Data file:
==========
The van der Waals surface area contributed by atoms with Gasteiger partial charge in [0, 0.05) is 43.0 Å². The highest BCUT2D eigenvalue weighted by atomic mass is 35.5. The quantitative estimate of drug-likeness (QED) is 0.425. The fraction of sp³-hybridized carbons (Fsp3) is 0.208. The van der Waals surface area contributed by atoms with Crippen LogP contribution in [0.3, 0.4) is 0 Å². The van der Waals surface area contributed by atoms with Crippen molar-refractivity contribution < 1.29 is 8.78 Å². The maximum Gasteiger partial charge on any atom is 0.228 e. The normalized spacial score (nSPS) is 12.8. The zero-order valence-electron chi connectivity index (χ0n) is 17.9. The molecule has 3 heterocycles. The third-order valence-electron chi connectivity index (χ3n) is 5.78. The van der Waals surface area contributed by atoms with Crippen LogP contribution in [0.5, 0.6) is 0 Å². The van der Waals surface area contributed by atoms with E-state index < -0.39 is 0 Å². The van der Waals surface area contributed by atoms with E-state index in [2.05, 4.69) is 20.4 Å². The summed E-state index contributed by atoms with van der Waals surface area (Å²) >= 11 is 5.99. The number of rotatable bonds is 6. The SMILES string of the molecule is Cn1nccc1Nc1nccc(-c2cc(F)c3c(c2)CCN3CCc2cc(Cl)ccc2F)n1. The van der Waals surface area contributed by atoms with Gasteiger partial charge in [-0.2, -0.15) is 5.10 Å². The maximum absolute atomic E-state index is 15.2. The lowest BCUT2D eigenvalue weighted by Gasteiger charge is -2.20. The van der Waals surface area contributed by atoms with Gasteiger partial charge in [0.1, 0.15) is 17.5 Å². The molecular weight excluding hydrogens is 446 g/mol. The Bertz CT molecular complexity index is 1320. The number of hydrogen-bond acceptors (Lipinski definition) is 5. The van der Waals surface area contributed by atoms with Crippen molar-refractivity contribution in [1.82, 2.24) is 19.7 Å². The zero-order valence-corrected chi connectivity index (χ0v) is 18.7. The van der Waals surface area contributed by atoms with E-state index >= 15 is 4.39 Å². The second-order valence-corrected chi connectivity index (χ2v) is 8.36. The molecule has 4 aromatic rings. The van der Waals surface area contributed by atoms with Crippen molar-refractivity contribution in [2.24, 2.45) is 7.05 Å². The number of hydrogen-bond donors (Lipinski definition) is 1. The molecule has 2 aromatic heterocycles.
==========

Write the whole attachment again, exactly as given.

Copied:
The van der Waals surface area contributed by atoms with Gasteiger partial charge in [0, 0.05) is 43.0 Å². The highest BCUT2D eigenvalue weighted by atomic mass is 35.5. The quantitative estimate of drug-likeness (QED) is 0.425. The fraction of sp³-hybridized carbons (Fsp3) is 0.208. The van der Waals surface area contributed by atoms with Crippen LogP contribution in [0.3, 0.4) is 0 Å². The van der Waals surface area contributed by atoms with Crippen molar-refractivity contribution < 1.29 is 8.78 Å². The maximum Gasteiger partial charge on any atom is 0.228 e. The normalized spacial score (nSPS) is 12.8. The zero-order valence-electron chi connectivity index (χ0n) is 17.9. The molecule has 3 heterocycles. The third-order valence-electron chi connectivity index (χ3n) is 5.78. The van der Waals surface area contributed by atoms with Crippen LogP contribution in [0.5, 0.6) is 0 Å². The van der Waals surface area contributed by atoms with E-state index < -0.39 is 0 Å². The van der Waals surface area contributed by atoms with E-state index in [2.05, 4.69) is 20.4 Å². The summed E-state index contributed by atoms with van der Waals surface area (Å²) >= 11 is 5.99. The number of rotatable bonds is 6. The SMILES string of the molecule is Cn1nccc1Nc1nccc(-c2cc(F)c3c(c2)CCN3CCc2cc(Cl)ccc2F)n1. The van der Waals surface area contributed by atoms with Gasteiger partial charge in [-0.2, -0.15) is 5.10 Å². The maximum absolute atomic E-state index is 15.2. The lowest BCUT2D eigenvalue weighted by Gasteiger charge is -2.20. The van der Waals surface area contributed by atoms with Gasteiger partial charge in [0.1, 0.15) is 17.5 Å². The molecular weight excluding hydrogens is 446 g/mol. The Bertz CT molecular complexity index is 1320. The number of hydrogen-bond acceptors (Lipinski definition) is 5. The van der Waals surface area contributed by atoms with Crippen molar-refractivity contribution in [1.82, 2.24) is 19.7 Å². The zero-order valence-corrected chi connectivity index (χ0v) is 18.7. The van der Waals surface area contributed by atoms with E-state index >= 15 is 4.39 Å². The second-order valence-corrected chi connectivity index (χ2v) is 8.36. The molecule has 4 aromatic rings. The van der Waals surface area contributed by atoms with Crippen molar-refractivity contribution in [2.24, 2.45) is 7.05 Å². The number of hydrogen-bond donors (Lipinski definition) is 1. The molecule has 2 aromatic heterocycles.